Friday, May 6, 2011

April Employment +244K, Unemployment Rate Ticks Up to 9% Despite No Change to Participation Rate

Sorry for the delay this morning...

April employment data out this morning is more in line with what has been expected the past few months - but did not come to pass - as the BLS tells us +244K jobs were created with +268K in the private sector.   For those of you keeping track at home, the birth death adjustment was +175K, a quite massive figure.  (as always this number cannot be directly subtracted from the total but obviously helps to influence the final figure)  [Jan 27, 2008: Monthly Jobs Report & Birth Death Model]

Whatever the case, this number seems more in line with the economic data from February and March, but in those months the monthly employment data from the government was not as strong as expectations.  This month, expectations had been lowered the past 48 hours as the ISM non manufacturing and weekly claims this week showed weakness, so we have a case of 'better than expected'.  

The labor force participation rate remained stuck at 64.2%, hence the increase in the unemployment rate to 9% from 8.8% is interesting.  Usually you'd expect in recovery for more people to flood back into the job market seeking work, which is why the unemployment rate rising would not necessarily be a bad thing.  However that was not the case in April.  A more typical 66-67% labor force participation rate would add a few % to the unemployment rate.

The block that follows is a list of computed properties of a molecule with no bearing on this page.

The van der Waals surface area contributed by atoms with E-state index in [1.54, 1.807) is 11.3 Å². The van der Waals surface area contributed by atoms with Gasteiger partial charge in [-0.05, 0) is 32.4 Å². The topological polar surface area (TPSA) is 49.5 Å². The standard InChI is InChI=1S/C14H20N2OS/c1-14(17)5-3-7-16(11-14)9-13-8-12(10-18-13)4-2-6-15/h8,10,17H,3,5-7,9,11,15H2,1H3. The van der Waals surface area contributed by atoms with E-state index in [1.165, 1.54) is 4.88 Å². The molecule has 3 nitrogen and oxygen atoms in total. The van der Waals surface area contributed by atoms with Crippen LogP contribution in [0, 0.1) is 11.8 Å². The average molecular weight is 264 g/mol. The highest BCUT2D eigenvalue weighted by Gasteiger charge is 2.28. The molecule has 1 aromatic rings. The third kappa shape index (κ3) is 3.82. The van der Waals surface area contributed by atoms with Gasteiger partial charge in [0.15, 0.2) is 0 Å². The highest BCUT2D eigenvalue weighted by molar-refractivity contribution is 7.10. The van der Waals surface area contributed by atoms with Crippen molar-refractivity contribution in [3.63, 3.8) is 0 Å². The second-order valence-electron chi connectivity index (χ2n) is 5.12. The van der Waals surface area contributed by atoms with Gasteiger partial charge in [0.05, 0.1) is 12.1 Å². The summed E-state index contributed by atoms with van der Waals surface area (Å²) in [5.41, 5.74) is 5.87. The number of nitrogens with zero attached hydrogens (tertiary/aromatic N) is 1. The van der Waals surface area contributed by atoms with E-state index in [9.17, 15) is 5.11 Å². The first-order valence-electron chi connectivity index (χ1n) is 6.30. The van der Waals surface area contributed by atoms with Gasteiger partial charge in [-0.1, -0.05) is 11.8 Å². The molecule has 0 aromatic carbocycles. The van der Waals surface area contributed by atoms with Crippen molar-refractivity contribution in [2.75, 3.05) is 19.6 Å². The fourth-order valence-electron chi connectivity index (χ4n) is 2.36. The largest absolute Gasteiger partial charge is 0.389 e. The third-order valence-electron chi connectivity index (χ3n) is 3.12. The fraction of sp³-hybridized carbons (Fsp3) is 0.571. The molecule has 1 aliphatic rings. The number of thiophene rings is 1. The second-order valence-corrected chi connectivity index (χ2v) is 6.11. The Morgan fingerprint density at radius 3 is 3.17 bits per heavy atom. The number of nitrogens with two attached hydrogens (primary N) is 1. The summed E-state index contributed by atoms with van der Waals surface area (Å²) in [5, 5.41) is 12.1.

U16 - the broader measure of unemployment including those marginally attached, jumped back 0.2% to 15.9% from 15.7%.

Hourly wages rose 0.1%.  Average workweek was flat at 34.3 hours.

The market seems to be grabbing strictly on the +244K total (and +268K private sector) and is content with the figures, despite some underlying weakness in the supporting data.

p.s. I am unclear if the much heralded 50,000 McDonald's hires would hit in April's data or May's.  

Here is everyone's favorite chart showing the huge hole we must dig ourselves out of via Calculated Risk blog.

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